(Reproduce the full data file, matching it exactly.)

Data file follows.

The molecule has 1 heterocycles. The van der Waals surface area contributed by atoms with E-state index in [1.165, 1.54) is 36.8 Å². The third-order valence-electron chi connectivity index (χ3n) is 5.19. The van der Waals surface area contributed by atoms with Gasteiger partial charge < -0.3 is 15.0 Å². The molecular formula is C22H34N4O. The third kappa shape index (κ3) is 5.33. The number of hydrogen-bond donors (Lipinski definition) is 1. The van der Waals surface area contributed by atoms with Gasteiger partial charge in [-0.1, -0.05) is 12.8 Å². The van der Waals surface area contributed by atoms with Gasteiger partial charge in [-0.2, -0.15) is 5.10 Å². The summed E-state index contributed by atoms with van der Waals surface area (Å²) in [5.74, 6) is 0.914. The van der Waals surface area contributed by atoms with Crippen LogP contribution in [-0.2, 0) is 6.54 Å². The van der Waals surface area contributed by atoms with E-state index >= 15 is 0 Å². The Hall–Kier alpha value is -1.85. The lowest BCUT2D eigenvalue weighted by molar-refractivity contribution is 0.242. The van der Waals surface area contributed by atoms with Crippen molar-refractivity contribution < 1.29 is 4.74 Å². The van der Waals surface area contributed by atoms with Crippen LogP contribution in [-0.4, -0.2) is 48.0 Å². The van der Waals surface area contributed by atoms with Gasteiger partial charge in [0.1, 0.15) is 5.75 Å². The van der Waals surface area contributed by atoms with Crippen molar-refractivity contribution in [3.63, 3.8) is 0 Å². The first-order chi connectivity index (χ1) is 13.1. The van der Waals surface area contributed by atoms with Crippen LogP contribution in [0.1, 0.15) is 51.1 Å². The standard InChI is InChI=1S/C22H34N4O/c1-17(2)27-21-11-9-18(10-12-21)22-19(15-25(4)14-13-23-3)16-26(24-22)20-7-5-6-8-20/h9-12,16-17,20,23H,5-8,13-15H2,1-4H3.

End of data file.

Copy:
The molecule has 1 heterocycles. The van der Waals surface area contributed by atoms with E-state index in [1.165, 1.54) is 36.8 Å². The third-order valence-electron chi connectivity index (χ3n) is 5.19. The van der Waals surface area contributed by atoms with Gasteiger partial charge < -0.3 is 15.0 Å². The molecular formula is C22H34N4O. The third kappa shape index (κ3) is 5.33. The number of hydrogen-bond donors (Lipinski definition) is 1. The van der Waals surface area contributed by atoms with Gasteiger partial charge in [-0.1, -0.05) is 12.8 Å². The van der Waals surface area contributed by atoms with Gasteiger partial charge in [-0.2, -0.15) is 5.10 Å². The summed E-state index contributed by atoms with van der Waals surface area (Å²) in [5.74, 6) is 0.914. The van der Waals surface area contributed by atoms with Crippen LogP contribution in [-0.2, 0) is 6.54 Å². The van der Waals surface area contributed by atoms with E-state index >= 15 is 0 Å². The Hall–Kier alpha value is -1.85. The lowest BCUT2D eigenvalue weighted by molar-refractivity contribution is 0.242. The van der Waals surface area contributed by atoms with Crippen molar-refractivity contribution < 1.29 is 4.74 Å². The van der Waals surface area contributed by atoms with Crippen LogP contribution in [-0.4, -0.2) is 48.0 Å². The van der Waals surface area contributed by atoms with Gasteiger partial charge in [0.1, 0.15) is 5.75 Å². The van der Waals surface area contributed by atoms with Crippen molar-refractivity contribution in [3.63, 3.8) is 0 Å². The first-order chi connectivity index (χ1) is 13.1. The van der Waals surface area contributed by atoms with Crippen LogP contribution in [0.1, 0.15) is 51.1 Å². The standard InChI is InChI=1S/C22H34N4O/c1-17(2)27-21-11-9-18(10-12-21)22-19(15-25(4)14-13-23-3)16-26(24-22)20-7-5-6-8-20/h9-12,16-17,20,23H,5-8,13-15H2,1-4H3.